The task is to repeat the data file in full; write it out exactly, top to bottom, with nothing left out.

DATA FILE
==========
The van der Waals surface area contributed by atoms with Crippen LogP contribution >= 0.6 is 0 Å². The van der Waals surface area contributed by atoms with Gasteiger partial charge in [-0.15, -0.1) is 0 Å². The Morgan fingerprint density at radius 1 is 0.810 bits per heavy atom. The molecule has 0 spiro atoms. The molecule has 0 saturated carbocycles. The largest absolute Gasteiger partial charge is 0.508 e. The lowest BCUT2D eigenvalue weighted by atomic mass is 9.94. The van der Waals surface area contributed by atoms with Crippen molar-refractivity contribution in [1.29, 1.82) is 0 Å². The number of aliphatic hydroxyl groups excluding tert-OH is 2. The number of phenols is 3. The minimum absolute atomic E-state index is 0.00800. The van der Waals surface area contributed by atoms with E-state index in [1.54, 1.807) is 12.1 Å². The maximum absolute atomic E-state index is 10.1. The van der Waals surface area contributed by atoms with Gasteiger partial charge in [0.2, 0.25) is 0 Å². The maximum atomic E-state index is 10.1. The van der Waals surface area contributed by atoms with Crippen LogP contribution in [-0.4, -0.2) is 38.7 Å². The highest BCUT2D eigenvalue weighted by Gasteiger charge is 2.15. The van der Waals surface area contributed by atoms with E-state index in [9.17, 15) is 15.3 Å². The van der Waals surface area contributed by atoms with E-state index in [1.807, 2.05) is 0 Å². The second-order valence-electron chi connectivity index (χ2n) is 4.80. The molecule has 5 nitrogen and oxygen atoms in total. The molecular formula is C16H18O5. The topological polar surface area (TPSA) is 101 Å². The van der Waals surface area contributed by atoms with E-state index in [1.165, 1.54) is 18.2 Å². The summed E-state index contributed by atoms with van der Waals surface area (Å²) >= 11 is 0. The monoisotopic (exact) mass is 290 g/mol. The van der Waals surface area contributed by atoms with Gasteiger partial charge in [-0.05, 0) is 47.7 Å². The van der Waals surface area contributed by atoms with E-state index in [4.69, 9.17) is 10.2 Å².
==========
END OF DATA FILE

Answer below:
The van der Waals surface area contributed by atoms with Crippen LogP contribution >= 0.6 is 0 Å². The van der Waals surface area contributed by atoms with Gasteiger partial charge in [-0.15, -0.1) is 0 Å². The Morgan fingerprint density at radius 1 is 0.810 bits per heavy atom. The molecule has 0 spiro atoms. The molecule has 0 saturated carbocycles. The largest absolute Gasteiger partial charge is 0.508 e. The lowest BCUT2D eigenvalue weighted by atomic mass is 9.94. The van der Waals surface area contributed by atoms with Crippen molar-refractivity contribution in [1.29, 1.82) is 0 Å². The number of aliphatic hydroxyl groups excluding tert-OH is 2. The number of phenols is 3. The minimum absolute atomic E-state index is 0.00800. The van der Waals surface area contributed by atoms with E-state index in [1.54, 1.807) is 12.1 Å². The maximum absolute atomic E-state index is 10.1. The van der Waals surface area contributed by atoms with Gasteiger partial charge in [0.2, 0.25) is 0 Å². The maximum atomic E-state index is 10.1. The van der Waals surface area contributed by atoms with Crippen LogP contribution in [-0.4, -0.2) is 38.7 Å². The highest BCUT2D eigenvalue weighted by Gasteiger charge is 2.15. The van der Waals surface area contributed by atoms with E-state index in [9.17, 15) is 15.3 Å². The van der Waals surface area contributed by atoms with E-state index in [1.807, 2.05) is 0 Å². The second-order valence-electron chi connectivity index (χ2n) is 4.80. The molecule has 5 nitrogen and oxygen atoms in total. The molecular formula is C16H18O5. The topological polar surface area (TPSA) is 101 Å². The van der Waals surface area contributed by atoms with E-state index in [1.165, 1.54) is 18.2 Å². The summed E-state index contributed by atoms with van der Waals surface area (Å²) >= 11 is 0. The monoisotopic (exact) mass is 290 g/mol. The van der Waals surface area contributed by atoms with Gasteiger partial charge in [-0.05, 0) is 47.7 Å². The van der Waals surface area contributed by atoms with E-state index in [4.69, 9.17) is 10.2 Å².